Planning for Dust Collector Maintenance During Holiday Shutdowns

Planning Ahead to Minimize Downtime

Many industrial facilities work hard to plan scheduled downtime to conduct maintenance as needed throughout the year. In some, however, production and operational requirements preclude periodic shutdowns. And for others, shutting down the process, even partially is not practical due to the amount of time required to restart production. For these reasons many facilities plan yearly maintenance outages where major repairs, installations and other tasks can be done all at once.

Following a comprehensive PM plan throughout the year is an effective way to minimize downtime. Planning is the key to efficient shutdown maintenance that accomplishes all required goals and helps reduce unplanned downtime during the rest of the year. Plants with dust collection systems preparing for their yearly shutdowns can begin planning for the following tasks now to achieve the best results come shutdown time. 

Annual Preventative Dust Collector Maintenance Inspections

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Use Triboelectric as a Fill Level Backup to Monitor Material Flow

What happens when the trackers aren't tracking?

Problems within pneumatic conveying systems can quickly cascade into large production issues for facilities. These can cause disruptions to batch products, overflows can create cross contamination between products or processes, and blockages can damage equipment or create safety hazards including combustible dust hazards. So it's understandable that fill level indicators are carefully monitored on bins or hoppers in manufacturing processes. 

However, what can be done if these indicators malfunction for some reason? Having a fail safe or backup monitoring source for these systems has proven a wise investment for many facilities. 

Using Triboelectric Flow Monitors As Backup Monitoring

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How Can Particle Velocity Measurement Help to Reduce Compressor Energy Consumption in Pneumatic Conveying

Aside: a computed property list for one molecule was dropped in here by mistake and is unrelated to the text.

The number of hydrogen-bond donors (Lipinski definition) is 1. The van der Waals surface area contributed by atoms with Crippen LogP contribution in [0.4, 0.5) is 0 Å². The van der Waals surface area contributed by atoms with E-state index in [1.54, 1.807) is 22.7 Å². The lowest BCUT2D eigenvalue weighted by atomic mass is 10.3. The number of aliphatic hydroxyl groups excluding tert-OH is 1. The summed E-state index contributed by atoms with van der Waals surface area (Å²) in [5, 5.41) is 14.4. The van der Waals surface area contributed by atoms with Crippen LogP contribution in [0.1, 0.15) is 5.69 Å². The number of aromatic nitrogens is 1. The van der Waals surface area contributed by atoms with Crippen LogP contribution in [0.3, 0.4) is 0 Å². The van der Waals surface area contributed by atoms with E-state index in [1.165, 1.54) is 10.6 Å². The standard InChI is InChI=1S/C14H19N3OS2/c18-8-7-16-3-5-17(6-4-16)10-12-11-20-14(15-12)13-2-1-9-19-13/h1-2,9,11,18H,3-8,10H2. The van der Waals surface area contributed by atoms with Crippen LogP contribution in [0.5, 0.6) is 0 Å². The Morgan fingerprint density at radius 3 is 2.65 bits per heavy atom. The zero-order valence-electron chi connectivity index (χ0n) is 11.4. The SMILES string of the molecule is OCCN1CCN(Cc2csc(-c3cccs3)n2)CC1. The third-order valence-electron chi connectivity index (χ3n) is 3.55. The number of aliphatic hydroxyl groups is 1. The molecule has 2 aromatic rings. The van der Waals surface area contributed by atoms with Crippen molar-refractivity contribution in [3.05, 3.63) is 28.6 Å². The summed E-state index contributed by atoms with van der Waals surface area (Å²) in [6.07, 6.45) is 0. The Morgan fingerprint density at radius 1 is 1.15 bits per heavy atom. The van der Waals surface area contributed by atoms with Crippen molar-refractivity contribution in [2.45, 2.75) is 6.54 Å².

Taking the Good with the Bad

Pneumatic conveying systems are the best solution for many bulk product handling requirements. They have a number of advantages, but also some associated drawbacks. Product damage, blockages and maintenance are widely recognized challenges. Less frequently discussed, but perhaps just as costly is the energy requirement to push or draw the volume of air/gas through the system to move product.

Direct costs from fans, blowers and compressors for pneumatic conveying systems can be substantial. However, new technologies allow companies to precisely measure particle velocity, and to dynamically adjust fan/air speed accordingly. This reduces energy wasted on excessive conveying speed (which is dissipated as heat and results in damage) and eliminates the need for manual adjustments.

Pneumatic Conveying - Flying Blind in Strong Headwinds

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4 Important Dust Collector Insights that Differential Pressure Can't Provide

Differential Pressure - Not necessarily the best parameter for dust collector/baghouse monitoring

DP is the king of dust collector monitoring metrics. However, some users have come to think that it is the ONLY metric to monitor on an industrial dust collector. This certainly is not the case…especially as the size and complexity of the system increases. Here are 4 important areas for which differential pressure cannot provide adequate insight.  

Total Emissions Levels

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9 Baghouse Details to Check When Differential Pressure Falls or Rises

Differential Pressure is a Critical Baghouse Performance Metric

Successfully operating your dust collector means carefully monitoring the differential pressure on each unit. Differential pressure is the principal operating metric used to monitor performance of a dust collector.